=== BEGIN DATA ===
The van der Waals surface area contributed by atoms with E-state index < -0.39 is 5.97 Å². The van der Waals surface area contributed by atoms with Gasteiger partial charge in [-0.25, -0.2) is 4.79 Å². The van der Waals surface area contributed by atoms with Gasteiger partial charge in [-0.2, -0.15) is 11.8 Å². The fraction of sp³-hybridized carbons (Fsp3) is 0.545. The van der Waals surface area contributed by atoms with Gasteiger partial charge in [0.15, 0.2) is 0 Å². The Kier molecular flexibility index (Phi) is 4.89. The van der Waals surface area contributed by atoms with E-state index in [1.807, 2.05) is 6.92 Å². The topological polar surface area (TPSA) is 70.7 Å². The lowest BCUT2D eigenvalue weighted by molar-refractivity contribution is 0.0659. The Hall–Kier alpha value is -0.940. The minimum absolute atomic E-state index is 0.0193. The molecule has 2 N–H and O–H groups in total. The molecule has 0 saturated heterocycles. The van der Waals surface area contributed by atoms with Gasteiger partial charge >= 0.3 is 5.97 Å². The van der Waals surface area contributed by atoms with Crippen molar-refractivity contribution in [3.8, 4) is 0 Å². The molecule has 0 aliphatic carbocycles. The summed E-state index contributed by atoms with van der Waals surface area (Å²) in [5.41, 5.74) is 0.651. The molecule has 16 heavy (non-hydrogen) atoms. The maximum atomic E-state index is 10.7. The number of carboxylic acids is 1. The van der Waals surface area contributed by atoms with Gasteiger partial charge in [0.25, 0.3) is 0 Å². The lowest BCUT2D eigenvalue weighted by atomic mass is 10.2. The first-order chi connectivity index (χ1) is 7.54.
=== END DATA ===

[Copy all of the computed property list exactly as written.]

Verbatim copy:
The van der Waals surface area contributed by atoms with E-state index < -0.39 is 5.97 Å². The van der Waals surface area contributed by atoms with Gasteiger partial charge in [-0.25, -0.2) is 4.79 Å². The van der Waals surface area contributed by atoms with Gasteiger partial charge in [-0.2, -0.15) is 11.8 Å². The fraction of sp³-hybridized carbons (Fsp3) is 0.545. The van der Waals surface area contributed by atoms with Gasteiger partial charge in [0.15, 0.2) is 0 Å². The Kier molecular flexibility index (Phi) is 4.89. The van der Waals surface area contributed by atoms with E-state index in [1.807, 2.05) is 6.92 Å². The topological polar surface area (TPSA) is 70.7 Å². The lowest BCUT2D eigenvalue weighted by molar-refractivity contribution is 0.0659. The Hall–Kier alpha value is -0.940. The minimum absolute atomic E-state index is 0.0193. The molecule has 2 N–H and O–H groups in total. The molecule has 0 saturated heterocycles. The van der Waals surface area contributed by atoms with Gasteiger partial charge >= 0.3 is 5.97 Å². The van der Waals surface area contributed by atoms with Crippen molar-refractivity contribution in [3.8, 4) is 0 Å². The molecule has 0 aliphatic carbocycles. The summed E-state index contributed by atoms with van der Waals surface area (Å²) in [5.41, 5.74) is 0.651. The molecule has 16 heavy (non-hydrogen) atoms. The maximum atomic E-state index is 10.7. The number of carboxylic acids is 1. The van der Waals surface area contributed by atoms with Gasteiger partial charge in [0.25, 0.3) is 0 Å². The lowest BCUT2D eigenvalue weighted by atomic mass is 10.2. The first-order chi connectivity index (χ1) is 7.54.